Patient safety is always a top priority. It gives meaning to the essence of healthcare. There is no quality care to talk about if a staff’s carelessness puts a patient in harm's way.
All healthcare workers, nursing assistants included, must always follow protocols that pertain to safety because breaches in these rules have drastic consequences. Overwhelming evidence shows that patient safety issues lead to more hospitalization days, injuries, and even death. It is for this reason that maintaining a culture of safety is vital to achieving quality patient care.
Performing patient care procedures safely is your responsibility, but it is also just as important to be mindful of coworkers who fail to follow the rules. And the first step to this awareness is to know common scenarios of how this usually happens, such as these below:
1. Infection control breaches.
Due to the enormous pile of tasks to complete in a single shift, some CNAs skip seemingly trivial procedures, such as handwashing. This bad practice is particularly alarming during this COVID-19 pandemic, when the coronavirus that causes the disease is especially brutal to the vulnerable patients, such as the older ones and those with chronic conditions.
You might also encounter a colleague who has a cold casually going from room to room without a mask. Other times, you might see another drop the dirty linens on the floor and then pick them up, contaminating their scrubs in the process.
Some CNAs who are responsible for cleaning, disinfection, and sterilization of devices and equipment do not follow procedures to the detail. They may also mishandle already disinfected equipment.
2. Working under the influence of alcohol or illegal drugs.
Providing patient care while drunk or high on drugs is a major breach of safety protocols. It can easily endanger a patient's life. An intoxicated staff member will behave and think differently and dangerously; hence their decisions become unreliable, and their actions can lead to patient harm.
3. Doing procedures that are beyond their scope of practice.
CNAs must always be aware of what their license allows them to do. Doing more and beyond one’s scope of practice is dangerous and illegal and can put one's career on the line.
4. Failure to follow falls prevention protocols.
Did you know that patient falls in healthcare settings happen frequently? Yet this type of accident is easily preventable. According to the Agency for Healthcare Research and Quality, there are 700,000 to 1 million hospitalized patients who fall each year. The same is also true for half of the 1.6 million nursing home residents. As simple as failing to raise the side rails as needed can lead to patient accidents and injuries.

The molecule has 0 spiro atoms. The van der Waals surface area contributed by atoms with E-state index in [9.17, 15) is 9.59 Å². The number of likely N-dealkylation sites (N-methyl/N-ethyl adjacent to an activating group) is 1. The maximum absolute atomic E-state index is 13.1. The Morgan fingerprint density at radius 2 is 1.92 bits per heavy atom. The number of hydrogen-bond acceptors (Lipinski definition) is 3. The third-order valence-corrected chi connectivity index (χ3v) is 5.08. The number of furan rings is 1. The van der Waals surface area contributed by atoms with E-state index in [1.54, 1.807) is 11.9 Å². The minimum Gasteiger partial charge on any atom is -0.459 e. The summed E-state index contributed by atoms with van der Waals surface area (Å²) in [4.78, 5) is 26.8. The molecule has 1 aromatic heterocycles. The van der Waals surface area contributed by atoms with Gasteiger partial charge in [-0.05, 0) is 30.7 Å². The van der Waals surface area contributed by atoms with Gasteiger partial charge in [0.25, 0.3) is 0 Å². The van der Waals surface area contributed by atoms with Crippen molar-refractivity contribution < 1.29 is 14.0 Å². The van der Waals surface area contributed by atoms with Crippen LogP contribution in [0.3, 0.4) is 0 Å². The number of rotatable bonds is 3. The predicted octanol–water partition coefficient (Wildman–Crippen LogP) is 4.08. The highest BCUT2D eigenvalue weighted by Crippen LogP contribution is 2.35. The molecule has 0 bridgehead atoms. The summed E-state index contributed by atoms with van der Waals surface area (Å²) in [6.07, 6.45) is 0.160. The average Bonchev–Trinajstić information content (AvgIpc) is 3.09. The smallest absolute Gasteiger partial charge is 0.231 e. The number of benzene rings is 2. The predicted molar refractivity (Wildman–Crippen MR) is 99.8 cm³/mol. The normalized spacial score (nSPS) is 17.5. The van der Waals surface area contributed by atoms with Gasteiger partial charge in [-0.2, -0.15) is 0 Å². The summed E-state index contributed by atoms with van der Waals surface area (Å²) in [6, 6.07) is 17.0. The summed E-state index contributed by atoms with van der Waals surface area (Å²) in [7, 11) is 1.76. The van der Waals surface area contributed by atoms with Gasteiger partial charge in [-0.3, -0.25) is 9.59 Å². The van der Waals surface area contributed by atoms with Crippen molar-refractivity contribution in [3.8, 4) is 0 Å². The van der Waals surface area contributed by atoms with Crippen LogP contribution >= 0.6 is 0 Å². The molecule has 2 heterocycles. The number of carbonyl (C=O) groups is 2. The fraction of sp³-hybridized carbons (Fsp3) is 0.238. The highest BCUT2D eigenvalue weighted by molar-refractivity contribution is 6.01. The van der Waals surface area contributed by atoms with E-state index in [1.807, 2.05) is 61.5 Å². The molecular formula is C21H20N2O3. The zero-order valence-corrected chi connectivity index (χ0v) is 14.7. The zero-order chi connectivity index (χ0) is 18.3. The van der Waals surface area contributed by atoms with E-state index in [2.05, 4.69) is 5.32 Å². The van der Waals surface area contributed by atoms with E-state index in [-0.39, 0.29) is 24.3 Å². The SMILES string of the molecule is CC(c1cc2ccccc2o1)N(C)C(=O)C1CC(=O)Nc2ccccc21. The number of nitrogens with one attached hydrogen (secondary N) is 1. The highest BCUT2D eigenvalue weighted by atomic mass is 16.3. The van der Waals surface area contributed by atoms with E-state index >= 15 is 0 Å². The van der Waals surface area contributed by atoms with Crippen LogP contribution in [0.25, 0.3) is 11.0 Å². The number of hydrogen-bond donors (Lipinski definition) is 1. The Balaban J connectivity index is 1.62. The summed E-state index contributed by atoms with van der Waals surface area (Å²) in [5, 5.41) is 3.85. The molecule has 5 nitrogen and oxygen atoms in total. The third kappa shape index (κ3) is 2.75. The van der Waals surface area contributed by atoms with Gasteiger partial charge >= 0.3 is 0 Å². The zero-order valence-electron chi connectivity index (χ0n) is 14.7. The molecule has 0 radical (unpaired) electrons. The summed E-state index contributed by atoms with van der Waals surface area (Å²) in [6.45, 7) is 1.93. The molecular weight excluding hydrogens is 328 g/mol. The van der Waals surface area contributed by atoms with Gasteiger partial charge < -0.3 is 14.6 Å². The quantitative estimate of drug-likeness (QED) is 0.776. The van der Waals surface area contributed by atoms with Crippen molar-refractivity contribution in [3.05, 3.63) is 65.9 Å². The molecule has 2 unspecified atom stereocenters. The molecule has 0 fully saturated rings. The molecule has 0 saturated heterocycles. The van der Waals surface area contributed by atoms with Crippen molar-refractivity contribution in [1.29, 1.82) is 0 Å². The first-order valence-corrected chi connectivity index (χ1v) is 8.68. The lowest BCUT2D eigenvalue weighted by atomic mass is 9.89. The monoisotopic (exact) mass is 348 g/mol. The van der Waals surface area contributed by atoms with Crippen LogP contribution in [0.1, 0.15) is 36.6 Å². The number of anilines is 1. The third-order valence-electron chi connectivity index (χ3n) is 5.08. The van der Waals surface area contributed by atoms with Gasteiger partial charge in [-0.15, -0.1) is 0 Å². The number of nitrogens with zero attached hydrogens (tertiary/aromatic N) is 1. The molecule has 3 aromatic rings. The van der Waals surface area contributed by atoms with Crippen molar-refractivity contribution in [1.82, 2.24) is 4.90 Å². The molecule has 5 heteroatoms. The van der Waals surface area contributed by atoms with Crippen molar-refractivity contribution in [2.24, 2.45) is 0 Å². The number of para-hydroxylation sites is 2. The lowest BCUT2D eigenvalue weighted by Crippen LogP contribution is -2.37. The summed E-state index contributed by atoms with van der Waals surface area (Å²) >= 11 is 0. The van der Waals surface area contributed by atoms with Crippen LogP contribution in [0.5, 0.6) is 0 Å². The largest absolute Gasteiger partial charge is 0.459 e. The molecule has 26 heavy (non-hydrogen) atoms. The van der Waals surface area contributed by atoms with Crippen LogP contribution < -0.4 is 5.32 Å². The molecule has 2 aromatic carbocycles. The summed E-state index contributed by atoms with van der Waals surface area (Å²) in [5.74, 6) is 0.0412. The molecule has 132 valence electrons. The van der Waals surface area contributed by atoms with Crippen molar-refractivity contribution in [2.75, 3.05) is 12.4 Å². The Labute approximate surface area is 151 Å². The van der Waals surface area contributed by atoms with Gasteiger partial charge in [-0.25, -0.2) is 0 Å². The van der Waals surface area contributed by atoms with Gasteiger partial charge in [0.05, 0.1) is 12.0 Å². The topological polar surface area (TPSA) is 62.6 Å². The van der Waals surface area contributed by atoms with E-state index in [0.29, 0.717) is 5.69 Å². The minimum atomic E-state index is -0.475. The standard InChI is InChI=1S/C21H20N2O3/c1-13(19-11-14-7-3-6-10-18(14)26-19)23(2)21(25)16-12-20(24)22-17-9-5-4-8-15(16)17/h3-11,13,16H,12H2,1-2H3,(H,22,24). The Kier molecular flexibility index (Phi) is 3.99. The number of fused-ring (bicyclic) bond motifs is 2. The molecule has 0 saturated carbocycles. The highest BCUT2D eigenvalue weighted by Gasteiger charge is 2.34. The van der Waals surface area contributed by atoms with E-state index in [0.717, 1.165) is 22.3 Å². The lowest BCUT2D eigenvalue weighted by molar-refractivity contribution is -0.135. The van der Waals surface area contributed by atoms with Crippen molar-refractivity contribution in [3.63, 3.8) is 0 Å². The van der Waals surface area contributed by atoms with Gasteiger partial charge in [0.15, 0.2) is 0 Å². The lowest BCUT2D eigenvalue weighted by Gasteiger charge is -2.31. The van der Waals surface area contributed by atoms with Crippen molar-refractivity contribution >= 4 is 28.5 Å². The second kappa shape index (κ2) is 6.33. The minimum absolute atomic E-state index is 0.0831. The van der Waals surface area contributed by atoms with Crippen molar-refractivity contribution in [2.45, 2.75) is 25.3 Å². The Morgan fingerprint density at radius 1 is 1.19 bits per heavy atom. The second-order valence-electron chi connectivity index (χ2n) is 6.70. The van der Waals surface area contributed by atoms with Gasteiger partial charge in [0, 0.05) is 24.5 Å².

5. Improper use of cleaning materials.
Safety issues can arise even from the incorrect use of cleaning products, such as bleach. As a general rule, bleach should not be mixed with any other products or else it may give off toxic fumes and cause breathing difficulties and skin and eye irritation not only to the CNA who's using it but also to the patient who's in the same room as them.
Have you seen any of the above scenarios happening in your workplace? If you did, what did you do?
When a coworker is breaching a safety protocol, you might be torn between just minding your own business or calling their attention to it. If you are unsure of what to do next time, here are some tips to help you deal with such a situation:
1. Protect the patient first.
If it's between protecting your patient or your coworker, your patient comes first. It's not ratting out or snitching on your colleague. It's doing the right thing.
If, for example, you smell alcohol in a coworker and see them help a patient transfer from the bed to the wheelchair, will you intervene? Yes, you should. If you don't, the patient may fall.
Your colleague who is under the influence is not fit to care for patients. Stop them from providing care and report to the nurse or supervisor immediately.
2. Follow safety rules and agency protocols.
Protocols are in place to prevent accidents and injuries to both patients and staff. It dictates the behavior needed to ensure quality care. If your agency has guidelines on reporting erring coworkers, it would be best for all concerned to follow procedures.
3. Communicate openly and respectfully.
Learn how to give feedback. It takes skill to do so without sounding mean. No shaming whatsoever. A workplace where people criticize mistakes and embarrass others is unhealthy. It encourages the erring staff member to hide future errors.
The goal of proper communication is to prevent accidents and improve quality care. Use words that mean to assist and not to criticize. "Let me help you put up the side rails" is calling the staff's attention to the potential problem. It serves as a reminder that they can prevent an accident from happening if they secure the patient in bed.
Maintaining a culture of safety is of utmost importance to ensure that patients receive the best quality care possible. While it is vital to ensure patient safety yourself, helping coworkers prevent patient harm is your duty, too.
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